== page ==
2019 NAEMT/Bound Tree EMS Medical Director of the Year, sponsored by Bound Tree Medical: Michael Dailey, Albany, N.Y.;
2019 NAEMT/North American Rescue Military Medic of the Year, sponsored by North American Rescue: HM1 Kenneth Russell, Acting Medical Chief, Company M, 3rd Marine Raider Battalion.
New Orleans EMS Director Emily Nichols, MD, EMS Chief Bill Salmeron, and Deputy Medical Director Megan Marino, MD, welcomed attendees to the city, while other local officials who had planned to attend were diverted by the recent collapse of the Hard Rock Hotel project at the edge of the French Quarter. The Prehospital Care Research Forum’s Dave Page praised the importance of EMS research and noted this year’s 52 original research abstract posters displayed at the show.
For the first time EMS World Expo was the setting for the Nicholas Rosecrans Award. Named for a California toddler who drowned in 1996, the award was conceived by California medic Paul Maxwell to honor efforts at childhood injury prevention. This year’s winner was Colerain Township Fire and EMS from Ohio.
Racht then welcomed his guests. Miramontes described how he initially thought he had a cold but then began coughing up blood. Last Christmas Eve they discovered a tumor between his vocal cords and cricoid cartilage. He needed a tracheostomy but even from the ED began posting and messaging to colleagues and friends. Twenty EM residents observed his surgery. When he awoke in the ICU, he couldn’t talk. Ultimately surgeons using a new procedure and tissue from elsewhere in the body rebuilt his airway; he was only the fifth person in the world to undergo the procedure. “Cancer can happen to anyone,” he warned, “even dorky doctors.” Data shows firefighters are at higher risk.
Bonsignore joked that she got the most attention for being a woman and gay—the two things she’d worked the least at. But her rise was an object lesson in doing what you’re told you can’t. One Halloween as a child, she said, she’d gone as Superman, only to be told by her grandmother, “Girls can’t be Superman!” The same was thought about women in EMS and the fire service. Key mentors thought otherwise, and one, a physician, financed Bonsignore’s way through EMT school. She was hired by the city for what she intended as a summer job, and it’s now lasted 29 years and taken her to her department’s loftiest ranks. “A little belief in somebody can change their world forever,” she said. “They told me I could be Superman, and it was true.”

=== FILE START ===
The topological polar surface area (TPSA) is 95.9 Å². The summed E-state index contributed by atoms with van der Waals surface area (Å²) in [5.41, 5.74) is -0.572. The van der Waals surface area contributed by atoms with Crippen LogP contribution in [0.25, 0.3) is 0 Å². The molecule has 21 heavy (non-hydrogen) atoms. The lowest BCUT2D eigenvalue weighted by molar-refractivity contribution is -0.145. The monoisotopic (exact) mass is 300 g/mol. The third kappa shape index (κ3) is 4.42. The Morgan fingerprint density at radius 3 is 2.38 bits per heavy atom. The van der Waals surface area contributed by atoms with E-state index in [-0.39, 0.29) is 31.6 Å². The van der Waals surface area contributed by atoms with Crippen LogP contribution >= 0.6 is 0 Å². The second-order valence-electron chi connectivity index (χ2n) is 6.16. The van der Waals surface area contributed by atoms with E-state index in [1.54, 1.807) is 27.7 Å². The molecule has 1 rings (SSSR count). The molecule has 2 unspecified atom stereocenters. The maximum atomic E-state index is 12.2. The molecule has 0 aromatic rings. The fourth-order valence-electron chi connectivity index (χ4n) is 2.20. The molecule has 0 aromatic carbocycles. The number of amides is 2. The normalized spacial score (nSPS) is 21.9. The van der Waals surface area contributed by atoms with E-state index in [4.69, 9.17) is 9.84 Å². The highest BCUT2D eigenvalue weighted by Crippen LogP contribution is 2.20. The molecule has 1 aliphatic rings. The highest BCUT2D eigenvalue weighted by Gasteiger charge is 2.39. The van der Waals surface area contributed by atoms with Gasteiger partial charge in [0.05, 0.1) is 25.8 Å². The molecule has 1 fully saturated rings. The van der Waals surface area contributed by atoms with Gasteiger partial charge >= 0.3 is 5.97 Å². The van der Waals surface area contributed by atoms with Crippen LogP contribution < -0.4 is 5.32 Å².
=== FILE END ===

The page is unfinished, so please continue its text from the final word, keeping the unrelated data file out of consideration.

You may have seen the body-cam video of Vernon’s 2015 stabbing. The first thrust went into his left flank. The second went into his chest, breaking a rib and puncturing a lung. His partner, Alex Wallbrett, jumped in to help and was also stabbed. Both survived, but then the violent, terrifying nightmares started. That the attack was on video was beneficial, Vernon noted, as it helped justify his seeking help without recrimination from old-school “suck it up” colleagues. He got it from a police psychologist and ex-cop, Mark Foreman, PsyD, and now they’re writing a book together. Vernon’s goal is to share mental health training tools within the emergency services and work to improve its often-regressive culture surrounding traumatic stress and mental health.
“There are no demons until it’s us,” Racht observed wryly. “It is strength to seek help.”